Joe Anderson
Joe Anderson
JOE is a partner at Anderson Performance Partners LLC , a certified woman/veteran-owned business, working with organizations to facilitate problem solving through workforce energy and innovation. He is a retired Marine Officer and a seasoned senior business executive with more than 30 years leadership experience as a senior business executive in several Fortune 500 companies and as a business owner.

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  1. Hello Joe,

    Thanks for sharing your insights.

    Business executives act as if they can make leaders out of the employees that they select to be leaders. However, executives’ beliefs are irrelevant.

    I suspect that we all have one or more leadership traits but that is not enough to make us leaders. 

    Leadership is a lifestyle that few of us choose and even fewer of us can live.

    Leaders must: 

    – Give their word.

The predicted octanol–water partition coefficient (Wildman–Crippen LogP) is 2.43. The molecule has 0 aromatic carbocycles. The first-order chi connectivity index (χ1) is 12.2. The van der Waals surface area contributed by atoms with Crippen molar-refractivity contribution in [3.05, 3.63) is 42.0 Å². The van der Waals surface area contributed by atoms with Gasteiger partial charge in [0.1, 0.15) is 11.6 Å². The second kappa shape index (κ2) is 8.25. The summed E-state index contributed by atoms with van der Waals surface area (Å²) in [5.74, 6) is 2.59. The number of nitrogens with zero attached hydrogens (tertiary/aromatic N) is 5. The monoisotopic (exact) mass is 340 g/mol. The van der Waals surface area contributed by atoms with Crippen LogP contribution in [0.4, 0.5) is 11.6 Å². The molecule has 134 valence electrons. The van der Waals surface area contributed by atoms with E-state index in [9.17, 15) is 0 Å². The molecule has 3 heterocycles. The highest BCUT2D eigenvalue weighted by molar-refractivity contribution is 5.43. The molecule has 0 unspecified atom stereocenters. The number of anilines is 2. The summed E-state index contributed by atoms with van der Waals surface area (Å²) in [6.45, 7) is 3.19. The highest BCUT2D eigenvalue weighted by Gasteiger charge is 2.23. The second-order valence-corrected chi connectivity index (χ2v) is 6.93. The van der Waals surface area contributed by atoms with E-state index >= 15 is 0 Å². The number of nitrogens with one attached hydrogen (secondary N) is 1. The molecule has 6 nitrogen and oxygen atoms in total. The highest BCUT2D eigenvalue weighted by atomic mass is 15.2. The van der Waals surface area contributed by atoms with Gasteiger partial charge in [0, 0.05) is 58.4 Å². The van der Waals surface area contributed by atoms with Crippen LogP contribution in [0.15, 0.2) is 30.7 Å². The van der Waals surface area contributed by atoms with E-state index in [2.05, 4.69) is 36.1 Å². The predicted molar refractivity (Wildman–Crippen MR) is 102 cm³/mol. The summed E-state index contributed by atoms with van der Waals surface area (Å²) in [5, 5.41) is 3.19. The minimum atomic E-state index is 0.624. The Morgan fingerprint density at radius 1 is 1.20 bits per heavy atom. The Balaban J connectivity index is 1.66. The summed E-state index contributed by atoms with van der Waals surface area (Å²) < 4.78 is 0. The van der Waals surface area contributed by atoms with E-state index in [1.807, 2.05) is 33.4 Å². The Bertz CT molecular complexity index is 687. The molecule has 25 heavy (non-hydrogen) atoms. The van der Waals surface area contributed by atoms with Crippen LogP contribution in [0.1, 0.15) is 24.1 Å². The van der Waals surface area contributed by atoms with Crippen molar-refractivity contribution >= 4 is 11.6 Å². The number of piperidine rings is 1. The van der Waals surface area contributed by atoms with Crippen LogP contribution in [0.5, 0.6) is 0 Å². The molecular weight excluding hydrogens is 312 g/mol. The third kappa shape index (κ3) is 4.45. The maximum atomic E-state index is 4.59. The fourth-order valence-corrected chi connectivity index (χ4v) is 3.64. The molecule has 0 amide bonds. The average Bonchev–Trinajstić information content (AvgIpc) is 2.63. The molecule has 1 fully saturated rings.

– Keep their word. 

    – Live their words. 

    – No excuses.

    80% of employees self-report that they are not engaged.
    80% of managers are ill suited to effectively manage people.
    The two 80 percents are closely related.

    Successful employees have all three of the following success predictors while unsuccessful employee lack one or two and usually it is Job Talent that they lack.
    1. Competence
    2. Cultural Fit
    3. Job Talent 

    Employers do a… 

    A. GREAT job of hiring competent employees, about 95%
    B. good job of hiring competent employees who fit the culture, about 70%